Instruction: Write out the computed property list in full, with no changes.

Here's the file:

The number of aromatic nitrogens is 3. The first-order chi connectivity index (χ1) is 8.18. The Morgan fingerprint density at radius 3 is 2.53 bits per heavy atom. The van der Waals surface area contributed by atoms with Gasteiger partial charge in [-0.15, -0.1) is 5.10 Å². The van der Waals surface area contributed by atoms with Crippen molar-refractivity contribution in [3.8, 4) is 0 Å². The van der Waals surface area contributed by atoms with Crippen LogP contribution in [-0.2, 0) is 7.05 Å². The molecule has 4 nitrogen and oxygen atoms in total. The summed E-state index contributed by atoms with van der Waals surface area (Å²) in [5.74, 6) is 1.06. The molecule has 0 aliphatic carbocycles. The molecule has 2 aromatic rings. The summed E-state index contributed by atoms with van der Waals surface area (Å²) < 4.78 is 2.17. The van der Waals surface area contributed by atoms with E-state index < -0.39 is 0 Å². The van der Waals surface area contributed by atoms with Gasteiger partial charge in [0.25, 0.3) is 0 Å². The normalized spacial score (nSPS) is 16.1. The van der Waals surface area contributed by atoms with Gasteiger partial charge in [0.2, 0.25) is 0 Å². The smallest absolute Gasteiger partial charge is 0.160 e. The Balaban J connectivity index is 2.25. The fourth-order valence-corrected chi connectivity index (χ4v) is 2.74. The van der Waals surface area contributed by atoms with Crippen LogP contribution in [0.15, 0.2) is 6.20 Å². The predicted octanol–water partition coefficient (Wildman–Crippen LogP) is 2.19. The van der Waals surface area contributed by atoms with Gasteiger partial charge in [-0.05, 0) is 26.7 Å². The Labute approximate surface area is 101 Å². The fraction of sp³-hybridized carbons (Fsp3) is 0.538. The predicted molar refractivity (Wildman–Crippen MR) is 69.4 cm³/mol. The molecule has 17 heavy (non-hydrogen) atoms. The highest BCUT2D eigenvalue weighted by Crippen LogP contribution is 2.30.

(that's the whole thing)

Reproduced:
The number of aromatic nitrogens is 3. The first-order chi connectivity index (χ1) is 8.18. The Morgan fingerprint density at radius 3 is 2.53 bits per heavy atom. The van der Waals surface area contributed by atoms with Gasteiger partial charge in [-0.15, -0.1) is 5.10 Å². The van der Waals surface area contributed by atoms with Crippen molar-refractivity contribution in [3.8, 4) is 0 Å². The van der Waals surface area contributed by atoms with Crippen LogP contribution in [-0.2, 0) is 7.05 Å². The molecule has 4 nitrogen and oxygen atoms in total. The summed E-state index contributed by atoms with van der Waals surface area (Å²) in [5.74, 6) is 1.06. The molecule has 0 aliphatic carbocycles. The molecule has 2 aromatic rings. The summed E-state index contributed by atoms with van der Waals surface area (Å²) < 4.78 is 2.17. The van der Waals surface area contributed by atoms with E-state index < -0.39 is 0 Å². The van der Waals surface area contributed by atoms with Gasteiger partial charge in [0.25, 0.3) is 0 Å². The normalized spacial score (nSPS) is 16.1. The van der Waals surface area contributed by atoms with Gasteiger partial charge in [0.2, 0.25) is 0 Å². The smallest absolute Gasteiger partial charge is 0.160 e. The Balaban J connectivity index is 2.25. The fourth-order valence-corrected chi connectivity index (χ4v) is 2.74. The van der Waals surface area contributed by atoms with Crippen LogP contribution in [0.15, 0.2) is 6.20 Å². The predicted octanol–water partition coefficient (Wildman–Crippen LogP) is 2.19. The van der Waals surface area contributed by atoms with Gasteiger partial charge in [-0.05, 0) is 26.7 Å². The Labute approximate surface area is 101 Å². The fraction of sp³-hybridized carbons (Fsp3) is 0.538. The predicted molar refractivity (Wildman–Crippen MR) is 69.4 cm³/mol. The molecule has 17 heavy (non-hydrogen) atoms. The highest BCUT2D eigenvalue weighted by Crippen LogP contribution is 2.30.